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HTC announce blockchain-powered smartphone – but why?

Speaking at Consensus 2018, HTC founder Phil Chen revealed the plan for ‘Exodus’, a smartphone that will support “underlying protocols such as Bitcoin, Lightning Networks, Ethereum, Dfinity, and more.”

Speaking at Consensus 2018, HTC founder Phil Chen revealed the plan for ‘Exodus’, a smartphone that will support “underlying protocols such as Bitcoin, Lightning Networks, Ethereum, Dfinity, and more.”

The vision revolves around three key selling points: a seamless experience of decentralized apps, inherent security from embedded cold storage, and node functionality. Details were given in a post on Medium:

“The HTC Exodus is the first native blockchain phone dedicated to bringing end consumers the best decentralized application (DApp) experiences, including a built-in secure hardware enclave, and helping underlying protocols expand their base of dedicated nodes, thus expanding the total blockchain ecosystem.”

HTC does have a history of innovation and were the first manufacturer to implement Android, and the first to release 4G-enabled phones in the West. However, despite claiming that this will be the first “native blockchain phone”, they will join a host of other manufacturers aiming to implement the technology. This includes Chinese PC giant Lenovo, Huawei, and leaders in the space, Sirin Labs.

But the exact benefit of these offerings is not clear— are blockchain phones are a worthwhile proposition, or just another variant of blockchain iced tea?

Does the world need a blockchain phone?

Should crypto gain wider adoption, then we could expect transfers over Near-Field Communication (NFC) using smartphones to become more commonplace. The manufacturers claim that phones built with blockchain-specific hardware would make these transfers more secure.

The most developed example comes from Sirin Labs, which held one of the biggest ICOs in recent memory. Security is the key premise of its phone Finney, that claims it will be the only smartphone in the world secure enough to hold cryptocurrency safely.

Phones built with blockchain hardware would also be more secure for all activities rather than just transfers, say Sirin Labs, who argue that as the devices rely on the blockchain and decentralized apps rather than standard technologies, they would make web browsing, messaging, and mail all more private and secure.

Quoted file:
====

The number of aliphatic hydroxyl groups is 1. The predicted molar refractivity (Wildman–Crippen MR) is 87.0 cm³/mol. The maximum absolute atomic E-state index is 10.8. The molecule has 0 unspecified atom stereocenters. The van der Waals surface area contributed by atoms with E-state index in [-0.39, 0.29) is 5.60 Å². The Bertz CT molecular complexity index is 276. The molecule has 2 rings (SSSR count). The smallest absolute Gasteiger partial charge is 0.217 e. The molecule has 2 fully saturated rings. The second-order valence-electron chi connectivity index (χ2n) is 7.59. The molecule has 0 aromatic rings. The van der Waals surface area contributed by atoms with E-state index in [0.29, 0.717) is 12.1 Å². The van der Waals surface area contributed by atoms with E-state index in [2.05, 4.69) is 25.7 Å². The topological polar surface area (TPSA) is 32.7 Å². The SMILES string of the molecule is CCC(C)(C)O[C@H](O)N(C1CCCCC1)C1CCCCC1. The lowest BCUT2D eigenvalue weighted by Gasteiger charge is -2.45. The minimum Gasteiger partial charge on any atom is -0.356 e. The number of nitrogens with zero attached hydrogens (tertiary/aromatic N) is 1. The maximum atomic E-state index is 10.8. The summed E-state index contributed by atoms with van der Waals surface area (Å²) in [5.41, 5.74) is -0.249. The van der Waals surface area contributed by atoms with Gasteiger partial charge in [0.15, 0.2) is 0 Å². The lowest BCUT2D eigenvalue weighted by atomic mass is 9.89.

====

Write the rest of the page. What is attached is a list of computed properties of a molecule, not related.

Is this extra level of security necessary?

Although smartphone implementation could be the catalyst to widespread adoption for cryptocurrency, whether it is necessary for specialist hardware or not is unclear, as many security features and blockchain apps can be integrated into an average smartphone with the help of software alone.

Peter Todd, a prominent cryptography consultant and bitcoin developer, is skeptical about the advantages offered by cold storage for security. He told CoinDesk, "Why does that protect you? You need to connect to the internal electronics to accomplish anything anyway, at which point the attack can happen."

For many users, rather than invest in a new phone, it will be easier to download a secure and private browser or a messaging app to their familiar iPhone or Android device.

It is crypto aficionados that are likely to be attracted to the additional benefits that specialist hardware brings, which includes the possibility of further security from biometric identification, cybersecurity protection, and behavioral monitoring to detect possible exploitation. Features that could become increasingly necessary to guard against 5 dollar wrench attacks (this is the theory where having identified somebody with a lot of crypto, instead of deploying a super-hacker, thieves instead mug the person and hit them with a 5 dollar wrench until they hand over their private key).

For those users that might want to support the blockchain by running a node, the extra security could also help guard against hacking. The HTC Exodus’ website claims that each blockchain phone can serve as a Node, with the goal of doubling and tripling the number of Nodes of Ethereum and Bitcoin.

The other key benefit of blockchain-powered phones, according to HTC, is ownership of personal data. Speaking at Consensus 2018, Mr Chen said

“We envision a phone where you hold your own keys, you own your own identity and data, and your phone is the hub. I want to see a world where the end consumers can truly own their data—browsing history, identity, assets, wallets, emails, messaging—without the need for central authorities.”

Amid news of massive losses, floundering mobile company HTC have unveiled their latest attempt to stay above water: a blockchain-powered smartphone.


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